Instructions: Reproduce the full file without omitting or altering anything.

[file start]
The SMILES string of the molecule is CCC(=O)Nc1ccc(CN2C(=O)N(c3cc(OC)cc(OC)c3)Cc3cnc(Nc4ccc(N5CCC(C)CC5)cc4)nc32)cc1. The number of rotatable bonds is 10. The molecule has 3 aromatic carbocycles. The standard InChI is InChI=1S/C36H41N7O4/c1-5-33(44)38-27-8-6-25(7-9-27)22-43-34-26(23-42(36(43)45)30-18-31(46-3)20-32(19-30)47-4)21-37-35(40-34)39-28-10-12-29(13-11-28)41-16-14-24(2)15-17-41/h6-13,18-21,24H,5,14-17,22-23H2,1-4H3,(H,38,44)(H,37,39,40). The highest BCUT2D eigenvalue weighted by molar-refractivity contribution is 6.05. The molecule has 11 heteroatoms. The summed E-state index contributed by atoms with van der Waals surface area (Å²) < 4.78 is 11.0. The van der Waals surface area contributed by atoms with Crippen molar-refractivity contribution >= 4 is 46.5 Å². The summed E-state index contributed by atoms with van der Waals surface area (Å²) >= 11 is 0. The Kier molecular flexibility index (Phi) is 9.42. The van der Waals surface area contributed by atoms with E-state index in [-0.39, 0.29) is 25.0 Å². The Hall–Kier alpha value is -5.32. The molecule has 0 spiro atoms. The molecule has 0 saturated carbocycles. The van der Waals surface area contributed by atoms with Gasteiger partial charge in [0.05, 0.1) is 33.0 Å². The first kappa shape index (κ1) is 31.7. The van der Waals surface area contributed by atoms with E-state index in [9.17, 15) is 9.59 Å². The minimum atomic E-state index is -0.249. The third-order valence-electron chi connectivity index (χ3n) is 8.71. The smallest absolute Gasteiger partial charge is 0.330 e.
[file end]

The SMILES string of the molecule is CCC(=O)Nc1ccc(CN2C(=O)N(c3cc(OC)cc(OC)c3)Cc3cnc(Nc4ccc(N5CCC(C)CC5)cc4)nc32)cc1. The number of rotatable bonds is 10. The molecule has 3 aromatic carbocycles. The standard InChI is InChI=1S/C36H41N7O4/c1-5-33(44)38-27-8-6-25(7-9-27)22-43-34-26(23-42(36(43)45)30-18-31(46-3)20-32(19-30)47-4)21-37-35(40-34)39-28-10-12-29(13-11-28)41-16-14-24(2)15-17-41/h6-13,18-21,24H,5,14-17,22-23H2,1-4H3,(H,38,44)(H,37,39,40). The highest BCUT2D eigenvalue weighted by molar-refractivity contribution is 6.05. The molecule has 11 heteroatoms. The summed E-state index contributed by atoms with van der Waals surface area (Å²) < 4.78 is 11.0. The van der Waals surface area contributed by atoms with Crippen molar-refractivity contribution >= 4 is 46.5 Å². The summed E-state index contributed by atoms with van der Waals surface area (Å²) >= 11 is 0. The Kier molecular flexibility index (Phi) is 9.42. The van der Waals surface area contributed by atoms with E-state index in [-0.39, 0.29) is 25.0 Å². The Hall–Kier alpha value is -5.32. The molecule has 0 spiro atoms. The molecule has 0 saturated carbocycles. The van der Waals surface area contributed by atoms with Gasteiger partial charge in [0.05, 0.1) is 33.0 Å². The first kappa shape index (κ1) is 31.7. The van der Waals surface area contributed by atoms with E-state index in [9.17, 15) is 9.59 Å². The minimum atomic E-state index is -0.249. The third-order valence-electron chi connectivity index (χ3n) is 8.71. The smallest absolute Gasteiger partial charge is 0.330 e.